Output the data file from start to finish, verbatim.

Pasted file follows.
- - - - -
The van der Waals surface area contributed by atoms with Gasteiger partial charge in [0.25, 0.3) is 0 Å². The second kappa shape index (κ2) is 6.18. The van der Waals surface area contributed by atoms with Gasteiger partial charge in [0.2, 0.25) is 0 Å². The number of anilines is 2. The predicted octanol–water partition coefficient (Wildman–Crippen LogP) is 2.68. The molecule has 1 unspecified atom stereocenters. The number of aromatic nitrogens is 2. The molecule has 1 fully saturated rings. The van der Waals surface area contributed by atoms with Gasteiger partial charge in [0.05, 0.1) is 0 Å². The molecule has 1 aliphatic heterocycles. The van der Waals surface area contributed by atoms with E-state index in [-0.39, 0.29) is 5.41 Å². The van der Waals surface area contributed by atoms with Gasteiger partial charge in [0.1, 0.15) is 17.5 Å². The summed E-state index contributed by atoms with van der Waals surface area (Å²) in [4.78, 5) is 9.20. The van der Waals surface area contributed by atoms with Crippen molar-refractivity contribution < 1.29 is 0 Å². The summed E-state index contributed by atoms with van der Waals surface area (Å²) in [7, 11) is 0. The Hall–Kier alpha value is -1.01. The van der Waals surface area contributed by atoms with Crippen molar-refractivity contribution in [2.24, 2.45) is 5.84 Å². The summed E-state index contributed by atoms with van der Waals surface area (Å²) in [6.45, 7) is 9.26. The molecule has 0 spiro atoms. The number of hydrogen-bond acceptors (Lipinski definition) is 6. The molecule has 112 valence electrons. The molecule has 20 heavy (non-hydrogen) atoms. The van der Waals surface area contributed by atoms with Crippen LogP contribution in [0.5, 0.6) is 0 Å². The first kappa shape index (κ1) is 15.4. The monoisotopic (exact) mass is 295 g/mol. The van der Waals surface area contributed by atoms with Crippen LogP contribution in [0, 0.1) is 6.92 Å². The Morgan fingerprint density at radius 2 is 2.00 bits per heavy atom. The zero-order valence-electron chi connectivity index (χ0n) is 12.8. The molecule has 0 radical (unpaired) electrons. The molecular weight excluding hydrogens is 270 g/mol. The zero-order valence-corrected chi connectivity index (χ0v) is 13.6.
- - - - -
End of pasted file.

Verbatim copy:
The van der Waals surface area contributed by atoms with Gasteiger partial charge in [0.25, 0.3) is 0 Å². The second kappa shape index (κ2) is 6.18. The van der Waals surface area contributed by atoms with Gasteiger partial charge in [0.2, 0.25) is 0 Å². The number of anilines is 2. The predicted octanol–water partition coefficient (Wildman–Crippen LogP) is 2.68. The molecule has 1 unspecified atom stereocenters. The number of aromatic nitrogens is 2. The molecule has 1 fully saturated rings. The van der Waals surface area contributed by atoms with Gasteiger partial charge in [0.05, 0.1) is 0 Å². The molecule has 1 aliphatic heterocycles. The van der Waals surface area contributed by atoms with E-state index in [-0.39, 0.29) is 5.41 Å². The van der Waals surface area contributed by atoms with Gasteiger partial charge in [0.1, 0.15) is 17.5 Å². The summed E-state index contributed by atoms with van der Waals surface area (Å²) in [4.78, 5) is 9.20. The van der Waals surface area contributed by atoms with Crippen molar-refractivity contribution < 1.29 is 0 Å². The summed E-state index contributed by atoms with van der Waals surface area (Å²) in [7, 11) is 0. The Hall–Kier alpha value is -1.01. The van der Waals surface area contributed by atoms with Crippen molar-refractivity contribution in [2.24, 2.45) is 5.84 Å². The summed E-state index contributed by atoms with van der Waals surface area (Å²) in [6.45, 7) is 9.26. The molecule has 0 spiro atoms. The number of hydrogen-bond acceptors (Lipinski definition) is 6. The molecule has 112 valence electrons. The molecule has 20 heavy (non-hydrogen) atoms. The van der Waals surface area contributed by atoms with Crippen LogP contribution in [0.5, 0.6) is 0 Å². The first kappa shape index (κ1) is 15.4. The monoisotopic (exact) mass is 295 g/mol. The van der Waals surface area contributed by atoms with Crippen LogP contribution in [0, 0.1) is 6.92 Å². The Morgan fingerprint density at radius 2 is 2.00 bits per heavy atom. The zero-order valence-electron chi connectivity index (χ0n) is 12.8. The molecule has 0 radical (unpaired) electrons. The molecular weight excluding hydrogens is 270 g/mol. The zero-order valence-corrected chi connectivity index (χ0v) is 13.6.